The latest of Atlantic Books Today is a “robust and diverse conversation” about Atlantic Canadian books and what they say about our culture, politics, economy and societies.

The latest issue of Atlantic Books Today is a “robust and diverse conversation” about Atlantic Canadian books and what they say about our culture, politics, economy and societies

abt82-webcoverOn the eve of Atlantic Books Today’s 25th anniversary, the magazine for book readers has transformed itself into a more content-rich source of entertainment and knowledge.

The new managing editor, Chris Benjamin, has led a process involving everyone at the magazine – writers, photographers, cover artist, designer, production and admin people – to create a book magazine with greater depth, “a robust and diverse conversation” as one early reader has put it.

The goal is to initiate a serious, engaging dialogue about the books written and published by Atlantic Canadians – and there are 117 of them mentioned in the new issue – with more in-depth essays and reviews focused not on the mere availability of these books, but rather their significance in our social, economic and political culture as a region.

“We wanted something meatier,” says editor Chris Benjamin. “The short reviews of the past gave a taste of the book but didn’t give a sense of the weight of it, what it had to say about us as a people and place.”

With the new approach, it was imperative that in addition to working with high-quality freelance journalists, the magazine needed to recruit writers with specific areas of expertise to offer relevant insights into particular books.

For example, former Art Gallery of Nova Scotia director Ray Cronin wrote a feature essay on the life and work of under-appreciated New Brunswick artist Lucy Jarvis. Former CBC host of the East Coast Music Hour and Mainstreet Stephanie Domet wrote about the surprising strength of musical icon Rita MacNeil, and interviewed her drummer. Renowned political cartoonist Michael de Adder wrote a profile of bestselling cartoonist Kate Beaton, a successor of his as cartoon editor at The Argosy, Mount Allison’s student newspaper. Seasoned crime reporter Ryan Van Horne presents new insights on the overturned conviction of Dennis Oland.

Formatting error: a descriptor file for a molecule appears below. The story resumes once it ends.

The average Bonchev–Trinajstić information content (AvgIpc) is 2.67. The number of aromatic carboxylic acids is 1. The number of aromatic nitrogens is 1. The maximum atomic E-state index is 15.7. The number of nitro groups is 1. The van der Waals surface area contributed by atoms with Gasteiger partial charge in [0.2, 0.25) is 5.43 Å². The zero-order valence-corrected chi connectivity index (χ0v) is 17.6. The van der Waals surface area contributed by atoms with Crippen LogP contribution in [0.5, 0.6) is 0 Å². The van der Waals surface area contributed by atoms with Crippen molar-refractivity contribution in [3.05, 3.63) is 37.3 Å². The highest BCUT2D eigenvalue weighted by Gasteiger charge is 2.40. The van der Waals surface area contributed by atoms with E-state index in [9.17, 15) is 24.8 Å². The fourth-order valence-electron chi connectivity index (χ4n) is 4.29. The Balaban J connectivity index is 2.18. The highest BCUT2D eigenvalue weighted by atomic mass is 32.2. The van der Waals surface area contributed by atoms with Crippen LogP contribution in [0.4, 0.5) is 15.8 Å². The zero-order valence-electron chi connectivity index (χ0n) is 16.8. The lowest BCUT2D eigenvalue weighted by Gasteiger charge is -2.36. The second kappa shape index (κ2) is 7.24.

And in a new column, Author to Author, one bestselling Newfoundland author, Lisa Moore, interviews another, Donna Morrissey, about her latest novel. Mi’kmaq writer and academic Marie Battiste, winner of a National Aboriginal Achievement Award, writes about how centuries-old, hidden-away documents, the treaties, can lead Canada and Indigenous Peoples toward reconciliation. In a news feature, seasoned freelance journalist Phil Moscovitch compares Newfoundland’s drastic library cuts with New Brunswick’s funding for increased library hours. And St. John’s author Michelle Butler Hallett explores feminism in the historical fiction of Ami McKay.

Mental health advocate Laura Burke provides an essay on the how literature brings uncommon wisdom to young readers about surviving mental illness, based on a new book by Prince Edward Island filmmaker Harmony Wagner. And former Islander Ryan O’Connor takes a long view – about 5,000 years – of the history of PEI.

Each of these essays is centred around one or more new Atlantic Canadian books. Rather than merely announce and promote the books, this new approach gives every book the weight of analysis a writer or artist deserves, contextualizing the work and considering its significance to who we are as Atlantic Canadians.

Accompanying the new content is a new look, headlined by our cover artist, Emma FitzGerald, author of the bestselling Hand Drawn Halifax. The challenge was to blend Emma’s blissful hand-drawn image of a reader enjoying a bubble bath surrounded by stacks of books into a new brand focused on serious book love. The magazine’s designer, Joseph Muise, took a whimsical, half-coloured illustration (which corresponded to the lead story about the adult-colouring-book craze, written by children’s book illustrator Tamara Thiébeaux Heikalo) and created a cleaner, more professional look for the publication.

Atlantic Books Today began publication with two issues in 1992, with support from the Atlantic Canada Opportunities Agency and the Canada Council for the Arts, eventually becoming a quarterly publication. It is now published by the Atlantic Publishers Marketing Association (APMA).

The latest issue is being distributed in bookstores, cafes and newspapers across the region (Globe and Mail, Truro Daily News, Metro News, Lighthouse Now, PEI Guardian, Cape Breton Post, The Coast, The Register/Advertiser, Telegram, Western Star, Telegraph Journal, Times Transcript, The Gleaner and others). You can also read it online at

Written By

Carolyn Guy is a former bookseller and the publisher of Atlantic Books Today.

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